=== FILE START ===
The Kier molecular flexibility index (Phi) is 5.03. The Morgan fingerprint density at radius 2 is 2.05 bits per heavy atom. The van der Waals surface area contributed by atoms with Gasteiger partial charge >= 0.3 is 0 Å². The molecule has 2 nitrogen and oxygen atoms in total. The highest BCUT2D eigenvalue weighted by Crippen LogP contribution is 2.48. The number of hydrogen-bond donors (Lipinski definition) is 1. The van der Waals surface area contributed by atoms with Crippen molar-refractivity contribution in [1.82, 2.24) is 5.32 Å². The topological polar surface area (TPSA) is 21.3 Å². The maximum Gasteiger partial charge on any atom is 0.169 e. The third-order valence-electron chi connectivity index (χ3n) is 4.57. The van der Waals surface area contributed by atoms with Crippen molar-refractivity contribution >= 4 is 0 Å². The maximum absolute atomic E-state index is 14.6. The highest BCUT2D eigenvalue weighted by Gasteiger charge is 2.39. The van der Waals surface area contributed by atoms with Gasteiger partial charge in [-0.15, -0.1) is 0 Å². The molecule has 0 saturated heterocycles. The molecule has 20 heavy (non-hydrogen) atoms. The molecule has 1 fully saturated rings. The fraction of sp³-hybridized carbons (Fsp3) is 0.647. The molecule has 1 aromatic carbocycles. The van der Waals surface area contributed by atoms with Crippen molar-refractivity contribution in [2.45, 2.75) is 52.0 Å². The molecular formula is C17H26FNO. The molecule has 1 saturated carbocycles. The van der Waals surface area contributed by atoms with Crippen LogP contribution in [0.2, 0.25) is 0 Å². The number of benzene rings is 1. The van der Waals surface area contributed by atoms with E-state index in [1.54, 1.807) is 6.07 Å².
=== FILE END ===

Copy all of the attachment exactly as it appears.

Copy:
The Kier molecular flexibility index (Phi) is 5.03. The Morgan fingerprint density at radius 2 is 2.05 bits per heavy atom. The van der Waals surface area contributed by atoms with Gasteiger partial charge >= 0.3 is 0 Å². The molecule has 2 nitrogen and oxygen atoms in total. The highest BCUT2D eigenvalue weighted by Crippen LogP contribution is 2.48. The number of hydrogen-bond donors (Lipinski definition) is 1. The van der Waals surface area contributed by atoms with Crippen molar-refractivity contribution in [1.82, 2.24) is 5.32 Å². The topological polar surface area (TPSA) is 21.3 Å². The maximum Gasteiger partial charge on any atom is 0.169 e. The third-order valence-electron chi connectivity index (χ3n) is 4.57. The van der Waals surface area contributed by atoms with Crippen molar-refractivity contribution >= 4 is 0 Å². The maximum absolute atomic E-state index is 14.6. The highest BCUT2D eigenvalue weighted by Gasteiger charge is 2.39. The van der Waals surface area contributed by atoms with Gasteiger partial charge in [-0.15, -0.1) is 0 Å². The molecule has 0 saturated heterocycles. The molecule has 20 heavy (non-hydrogen) atoms. The molecule has 1 fully saturated rings. The fraction of sp³-hybridized carbons (Fsp3) is 0.647. The molecule has 1 aromatic carbocycles. The van der Waals surface area contributed by atoms with Crippen molar-refractivity contribution in [2.45, 2.75) is 52.0 Å². The molecular formula is C17H26FNO. The molecule has 1 saturated carbocycles. The van der Waals surface area contributed by atoms with Crippen LogP contribution in [0.2, 0.25) is 0 Å². The number of benzene rings is 1. The van der Waals surface area contributed by atoms with E-state index in [1.54, 1.807) is 6.07 Å².